• I am very seriously looking at Coos Bay/North Bend, GI if southwest Oregon get in on the deal. Eastern and southwestern Washington, Northern California, and everything-but-Clark-County Nevada would round it all out.

        And when Alberta comes along, after a couple years, maybe we can peal off British Columbia, Saskatchewan, Yukon and the Northwest Territories.

        My biggest worry would be Mexican states all the way down to Nayarit and San Luis Potosi wanted to join up, too. They’ve gone for generations where the government hasn’t worked for the people, and the people have adapted to live in the environment of pernicious corruption. They join up, and it’s going to be like occupying Iraq for thirty years until they can have a working civic society again, actually finalize their accession as states. Although, frankly the prospect of not marinating in the ‘government’ that comes from Mexico City in thirty years might be appealing.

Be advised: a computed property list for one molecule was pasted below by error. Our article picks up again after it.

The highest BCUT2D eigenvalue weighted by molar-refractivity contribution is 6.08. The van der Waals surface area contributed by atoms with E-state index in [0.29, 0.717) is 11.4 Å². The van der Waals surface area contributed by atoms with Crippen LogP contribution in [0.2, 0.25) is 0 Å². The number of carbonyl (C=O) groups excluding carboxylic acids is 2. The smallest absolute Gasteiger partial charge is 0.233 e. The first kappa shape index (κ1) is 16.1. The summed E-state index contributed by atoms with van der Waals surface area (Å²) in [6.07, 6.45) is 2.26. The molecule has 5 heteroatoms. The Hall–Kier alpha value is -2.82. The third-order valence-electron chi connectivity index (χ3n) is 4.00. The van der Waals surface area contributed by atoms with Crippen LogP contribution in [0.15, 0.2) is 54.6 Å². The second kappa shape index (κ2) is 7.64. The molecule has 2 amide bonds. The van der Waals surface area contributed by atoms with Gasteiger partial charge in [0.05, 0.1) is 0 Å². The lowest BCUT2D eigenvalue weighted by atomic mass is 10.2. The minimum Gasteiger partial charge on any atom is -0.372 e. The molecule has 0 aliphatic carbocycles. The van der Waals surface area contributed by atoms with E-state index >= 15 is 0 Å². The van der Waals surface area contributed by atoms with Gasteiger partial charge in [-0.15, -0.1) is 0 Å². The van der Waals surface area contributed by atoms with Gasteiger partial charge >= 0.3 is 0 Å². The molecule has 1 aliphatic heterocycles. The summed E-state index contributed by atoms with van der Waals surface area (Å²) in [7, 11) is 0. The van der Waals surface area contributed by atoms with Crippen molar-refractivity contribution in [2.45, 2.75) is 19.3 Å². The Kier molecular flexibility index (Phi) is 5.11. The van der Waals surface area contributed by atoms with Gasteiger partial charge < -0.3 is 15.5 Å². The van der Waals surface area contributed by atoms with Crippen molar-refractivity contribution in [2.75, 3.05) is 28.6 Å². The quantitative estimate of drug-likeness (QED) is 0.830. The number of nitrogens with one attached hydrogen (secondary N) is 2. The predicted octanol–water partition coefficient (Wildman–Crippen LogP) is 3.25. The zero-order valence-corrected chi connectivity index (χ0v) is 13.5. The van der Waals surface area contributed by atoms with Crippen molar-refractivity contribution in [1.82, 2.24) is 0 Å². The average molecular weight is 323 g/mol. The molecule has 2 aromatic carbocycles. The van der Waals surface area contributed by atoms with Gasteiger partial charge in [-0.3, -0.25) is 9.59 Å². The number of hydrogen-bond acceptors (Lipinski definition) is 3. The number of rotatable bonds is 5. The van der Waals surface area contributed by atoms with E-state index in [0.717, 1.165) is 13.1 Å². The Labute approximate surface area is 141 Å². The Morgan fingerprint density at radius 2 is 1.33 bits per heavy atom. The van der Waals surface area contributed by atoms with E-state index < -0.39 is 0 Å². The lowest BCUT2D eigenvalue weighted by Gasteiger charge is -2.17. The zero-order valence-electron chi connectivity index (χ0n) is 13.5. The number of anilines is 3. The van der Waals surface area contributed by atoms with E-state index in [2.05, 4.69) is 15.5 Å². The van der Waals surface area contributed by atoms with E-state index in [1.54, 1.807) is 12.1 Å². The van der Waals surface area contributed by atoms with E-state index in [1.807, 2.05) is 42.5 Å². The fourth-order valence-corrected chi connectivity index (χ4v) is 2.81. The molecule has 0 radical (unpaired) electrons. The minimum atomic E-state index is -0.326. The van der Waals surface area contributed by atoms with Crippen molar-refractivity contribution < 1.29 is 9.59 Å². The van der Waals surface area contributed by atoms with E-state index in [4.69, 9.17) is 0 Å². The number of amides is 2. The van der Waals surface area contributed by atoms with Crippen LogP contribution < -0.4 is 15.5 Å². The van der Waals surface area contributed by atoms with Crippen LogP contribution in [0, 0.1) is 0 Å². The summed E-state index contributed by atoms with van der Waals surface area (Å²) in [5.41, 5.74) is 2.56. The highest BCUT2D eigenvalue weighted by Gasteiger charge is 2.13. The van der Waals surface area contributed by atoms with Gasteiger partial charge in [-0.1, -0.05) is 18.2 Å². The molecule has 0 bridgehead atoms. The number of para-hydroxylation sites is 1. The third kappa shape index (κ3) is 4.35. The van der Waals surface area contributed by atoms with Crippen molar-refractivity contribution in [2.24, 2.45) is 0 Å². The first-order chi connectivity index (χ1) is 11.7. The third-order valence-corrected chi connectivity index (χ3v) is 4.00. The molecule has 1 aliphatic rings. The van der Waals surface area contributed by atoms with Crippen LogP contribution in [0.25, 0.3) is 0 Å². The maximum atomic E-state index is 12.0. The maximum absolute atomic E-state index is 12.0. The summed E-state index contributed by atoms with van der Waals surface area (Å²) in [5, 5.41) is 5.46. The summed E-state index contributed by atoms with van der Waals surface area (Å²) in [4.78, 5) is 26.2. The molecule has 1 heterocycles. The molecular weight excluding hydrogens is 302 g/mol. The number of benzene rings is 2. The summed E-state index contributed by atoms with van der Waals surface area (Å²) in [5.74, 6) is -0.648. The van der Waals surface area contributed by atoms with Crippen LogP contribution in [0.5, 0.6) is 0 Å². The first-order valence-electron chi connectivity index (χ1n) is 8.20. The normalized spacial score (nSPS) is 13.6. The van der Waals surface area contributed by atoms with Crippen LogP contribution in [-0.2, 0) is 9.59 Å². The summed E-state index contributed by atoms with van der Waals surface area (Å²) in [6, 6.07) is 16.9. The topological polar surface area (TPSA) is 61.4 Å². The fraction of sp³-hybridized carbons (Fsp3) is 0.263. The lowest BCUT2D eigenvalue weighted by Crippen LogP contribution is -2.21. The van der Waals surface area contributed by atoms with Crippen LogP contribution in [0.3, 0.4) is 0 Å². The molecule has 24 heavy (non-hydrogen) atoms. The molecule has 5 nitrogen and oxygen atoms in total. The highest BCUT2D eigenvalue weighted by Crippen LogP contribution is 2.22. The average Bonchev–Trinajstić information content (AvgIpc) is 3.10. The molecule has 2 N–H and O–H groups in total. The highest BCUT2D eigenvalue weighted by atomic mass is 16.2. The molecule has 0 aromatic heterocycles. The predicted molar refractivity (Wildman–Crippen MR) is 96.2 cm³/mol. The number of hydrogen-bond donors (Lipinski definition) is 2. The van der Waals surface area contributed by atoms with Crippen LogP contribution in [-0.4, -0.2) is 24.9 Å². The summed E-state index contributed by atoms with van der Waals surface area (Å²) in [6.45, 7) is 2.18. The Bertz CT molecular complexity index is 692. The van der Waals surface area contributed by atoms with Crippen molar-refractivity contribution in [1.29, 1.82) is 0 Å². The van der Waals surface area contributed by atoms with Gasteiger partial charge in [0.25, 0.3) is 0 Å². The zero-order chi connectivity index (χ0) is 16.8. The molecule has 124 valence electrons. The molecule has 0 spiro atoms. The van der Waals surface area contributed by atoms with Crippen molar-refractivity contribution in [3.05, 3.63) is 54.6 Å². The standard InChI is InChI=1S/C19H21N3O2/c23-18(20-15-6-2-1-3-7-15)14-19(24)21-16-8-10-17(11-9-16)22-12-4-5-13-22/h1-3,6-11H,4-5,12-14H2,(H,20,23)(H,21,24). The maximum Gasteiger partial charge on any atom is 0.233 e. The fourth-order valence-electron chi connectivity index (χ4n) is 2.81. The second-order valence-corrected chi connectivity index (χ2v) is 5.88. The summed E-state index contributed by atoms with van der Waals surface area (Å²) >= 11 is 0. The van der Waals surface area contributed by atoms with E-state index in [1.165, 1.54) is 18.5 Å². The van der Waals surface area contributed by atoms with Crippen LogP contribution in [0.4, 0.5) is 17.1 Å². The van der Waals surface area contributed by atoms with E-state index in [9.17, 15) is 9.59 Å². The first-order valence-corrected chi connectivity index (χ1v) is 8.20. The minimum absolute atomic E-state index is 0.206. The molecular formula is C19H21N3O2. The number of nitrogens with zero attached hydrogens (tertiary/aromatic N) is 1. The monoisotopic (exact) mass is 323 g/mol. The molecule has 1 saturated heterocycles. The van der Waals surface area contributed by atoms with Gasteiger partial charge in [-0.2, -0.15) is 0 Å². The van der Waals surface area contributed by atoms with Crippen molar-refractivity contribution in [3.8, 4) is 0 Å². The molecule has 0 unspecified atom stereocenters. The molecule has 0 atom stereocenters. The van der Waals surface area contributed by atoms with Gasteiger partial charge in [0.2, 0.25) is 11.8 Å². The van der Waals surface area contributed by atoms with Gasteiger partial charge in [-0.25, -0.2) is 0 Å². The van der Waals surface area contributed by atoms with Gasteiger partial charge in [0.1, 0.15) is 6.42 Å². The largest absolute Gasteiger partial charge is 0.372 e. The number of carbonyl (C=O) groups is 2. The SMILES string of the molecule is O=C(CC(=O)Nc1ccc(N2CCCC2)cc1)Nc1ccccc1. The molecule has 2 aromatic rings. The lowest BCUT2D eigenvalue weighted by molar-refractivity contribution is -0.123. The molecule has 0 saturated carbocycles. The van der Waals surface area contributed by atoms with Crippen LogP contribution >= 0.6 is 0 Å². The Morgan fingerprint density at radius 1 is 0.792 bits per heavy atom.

• I actually approached the Greater Idaho people about including NV without Clark County. Some of their coalition is suffering under the delusion that NV is a swing state and they don’t want to upset that applecart. I think the next few elections will disabuse them of that as Clark has an infinite supply of fake votes.

        • My negative opinion to the greater Idaho project. Is only because it’s more of the way people except problems. Rather than cure them.
          Moving to Coos Bay will prove my point. ALL of So. Oregon is lost to the worse of humanity.
          The good people have been overrun by the junkie hoards and their enablers.
          And the police are paid to just watch it all happen for fun and profit. (Not yours, by the way.)
          It’s a good training ground. Cause what you have there. You’ll have to fight to keep.
          I know, as I was born in that area, lived and worked there much of my life. And witnessed first hand the systemic destruction.
          I want greater Idaho too. But not until were allowed to truly fight for it.

  6. It used to be a joke that Trudeau was so bad he was going to get Alberta & Saskatchewan to do what Quebec has been threatening for years, and secede…

    …Not laughing anymore.